Solved! What Is a Sellers Home Warranty, and Do I Need One?
Usually considered protection for a home buyer, a home warranty for sellers offers benefits to both parties during and after a sale.
Q: Our real estate agent has recommended that we purchase a home warranty for home sellers that would be in effect during the process of selling our home. We thought warranties were to protect the new owners from failing appliances; as the sellers, we know the quirks of our home and the condition of the systems. How do home warranties work for sellers?
A: You’re right—most people do think of home warranties as protection for new owners, and home buyers can certainly purchase a warranty for their new home. However, the period between a home being listed for sale and the closing is a very risky period for the sellers financially. Should something go wrong in the home, the sellers have only two choices: repair it, or reduce the price of the home to accommodate the cost of the repair. Once the home price has been listed, any changes to the price will raise questions about why the home is suddenly worth less, and potential buyers may write off the home as an uncertain option—plus the seller may already have put down a deposit on a new home and may not be able to afford the delays caused by figuring out how to finance a major repair. Home warranty insurance for sellers requires the sellers to pay a premium for a period of coverage in exchange for peace of mind and financial security during this time.
A sellers home warranty can provide financial protection while the house is on the market or under contract.
Homeowners know that things can go wrong in a house at any time—usually at the most inconvenient time possible. Placing a house on the market can sometimes seem like an invitation for the pipes to start leaking, the outlet in the kitchen to blow, or the sump pump in the basement to fail. Sellers are often on a tight budget; having completed obvious repairs and maintenance work before listing and strung between buying one home and selling another, cash may be scarce, so a major repair to a sudden plumbing or electrical issue may cost more money than the seller has available. How does a home warranty work for sellers? With a policy in place, the seller can call for repair knowing that they’ll pay only the pre-contracted service charge to get the repair done quickly and well. Without a warranty, the seller may have to delay the repair while they find a way to finance it, missing showings and open houses while the home is awaiting and undergoing repair. If the maintenance problem happens while the home is under contract, a prompt repair can be the difference between shrugging and apologizing for a brief delay and losing the deal completely.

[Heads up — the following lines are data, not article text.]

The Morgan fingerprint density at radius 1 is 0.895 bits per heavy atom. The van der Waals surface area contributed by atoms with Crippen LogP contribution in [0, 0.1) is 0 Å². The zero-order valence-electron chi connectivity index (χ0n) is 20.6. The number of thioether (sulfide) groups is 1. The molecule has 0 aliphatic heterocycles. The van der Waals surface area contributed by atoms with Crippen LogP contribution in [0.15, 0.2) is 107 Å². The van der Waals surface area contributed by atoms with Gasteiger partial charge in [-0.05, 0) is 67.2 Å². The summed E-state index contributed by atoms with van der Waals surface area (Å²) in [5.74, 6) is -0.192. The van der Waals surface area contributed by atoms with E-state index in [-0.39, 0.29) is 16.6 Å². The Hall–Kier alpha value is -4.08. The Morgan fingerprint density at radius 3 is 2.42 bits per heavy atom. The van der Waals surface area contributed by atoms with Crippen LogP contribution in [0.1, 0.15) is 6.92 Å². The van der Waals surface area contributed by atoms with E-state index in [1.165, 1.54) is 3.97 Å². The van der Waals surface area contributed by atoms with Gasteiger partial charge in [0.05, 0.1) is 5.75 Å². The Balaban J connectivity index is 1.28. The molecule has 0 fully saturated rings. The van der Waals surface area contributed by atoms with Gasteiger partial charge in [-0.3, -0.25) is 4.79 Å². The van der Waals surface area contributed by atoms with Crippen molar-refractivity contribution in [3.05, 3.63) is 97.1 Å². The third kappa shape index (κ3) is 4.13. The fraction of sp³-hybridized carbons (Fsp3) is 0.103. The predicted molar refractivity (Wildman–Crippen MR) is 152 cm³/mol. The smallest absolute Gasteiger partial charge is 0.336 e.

If the buyer’s home inspection finds issues with systems or appliances that require repair, they may be covered by the sellers home warranty.